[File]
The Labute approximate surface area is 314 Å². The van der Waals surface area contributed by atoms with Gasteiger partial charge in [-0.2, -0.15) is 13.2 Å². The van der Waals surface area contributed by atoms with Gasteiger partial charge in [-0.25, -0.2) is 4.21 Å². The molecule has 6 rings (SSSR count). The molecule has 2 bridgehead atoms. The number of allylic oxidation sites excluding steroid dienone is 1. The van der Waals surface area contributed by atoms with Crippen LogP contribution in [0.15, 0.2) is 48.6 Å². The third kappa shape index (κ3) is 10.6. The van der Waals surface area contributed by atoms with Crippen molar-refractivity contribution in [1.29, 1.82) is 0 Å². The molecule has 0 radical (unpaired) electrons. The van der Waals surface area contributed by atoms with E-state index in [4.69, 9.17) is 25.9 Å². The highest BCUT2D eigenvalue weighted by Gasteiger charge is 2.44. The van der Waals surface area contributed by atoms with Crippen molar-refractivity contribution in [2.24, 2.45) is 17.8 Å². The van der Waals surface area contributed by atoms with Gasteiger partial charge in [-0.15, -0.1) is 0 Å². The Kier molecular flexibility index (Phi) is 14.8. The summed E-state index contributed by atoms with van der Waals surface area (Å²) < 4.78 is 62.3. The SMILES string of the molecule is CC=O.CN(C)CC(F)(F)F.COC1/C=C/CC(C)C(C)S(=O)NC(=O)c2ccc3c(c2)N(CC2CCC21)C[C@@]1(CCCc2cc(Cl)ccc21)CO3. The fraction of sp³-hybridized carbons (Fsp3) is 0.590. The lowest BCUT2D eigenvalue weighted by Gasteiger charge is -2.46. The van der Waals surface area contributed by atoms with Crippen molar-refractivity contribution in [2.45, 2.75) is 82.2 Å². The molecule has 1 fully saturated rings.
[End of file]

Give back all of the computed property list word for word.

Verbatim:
The Labute approximate surface area is 314 Å². The van der Waals surface area contributed by atoms with Gasteiger partial charge in [-0.2, -0.15) is 13.2 Å². The van der Waals surface area contributed by atoms with Gasteiger partial charge in [-0.25, -0.2) is 4.21 Å². The molecule has 6 rings (SSSR count). The molecule has 2 bridgehead atoms. The number of allylic oxidation sites excluding steroid dienone is 1. The van der Waals surface area contributed by atoms with Crippen LogP contribution in [0.15, 0.2) is 48.6 Å². The third kappa shape index (κ3) is 10.6. The van der Waals surface area contributed by atoms with Crippen molar-refractivity contribution in [1.29, 1.82) is 0 Å². The molecule has 0 radical (unpaired) electrons. The van der Waals surface area contributed by atoms with E-state index in [4.69, 9.17) is 25.9 Å². The highest BCUT2D eigenvalue weighted by Gasteiger charge is 2.44. The van der Waals surface area contributed by atoms with Crippen molar-refractivity contribution in [2.24, 2.45) is 17.8 Å². The van der Waals surface area contributed by atoms with Gasteiger partial charge in [-0.15, -0.1) is 0 Å². The Kier molecular flexibility index (Phi) is 14.8. The summed E-state index contributed by atoms with van der Waals surface area (Å²) < 4.78 is 62.3. The SMILES string of the molecule is CC=O.CN(C)CC(F)(F)F.COC1/C=C/CC(C)C(C)S(=O)NC(=O)c2ccc3c(c2)N(CC2CCC21)C[C@@]1(CCCc2cc(Cl)ccc21)CO3. The fraction of sp³-hybridized carbons (Fsp3) is 0.590. The lowest BCUT2D eigenvalue weighted by Gasteiger charge is -2.46. The van der Waals surface area contributed by atoms with Crippen molar-refractivity contribution in [2.45, 2.75) is 82.2 Å². The molecule has 1 fully saturated rings.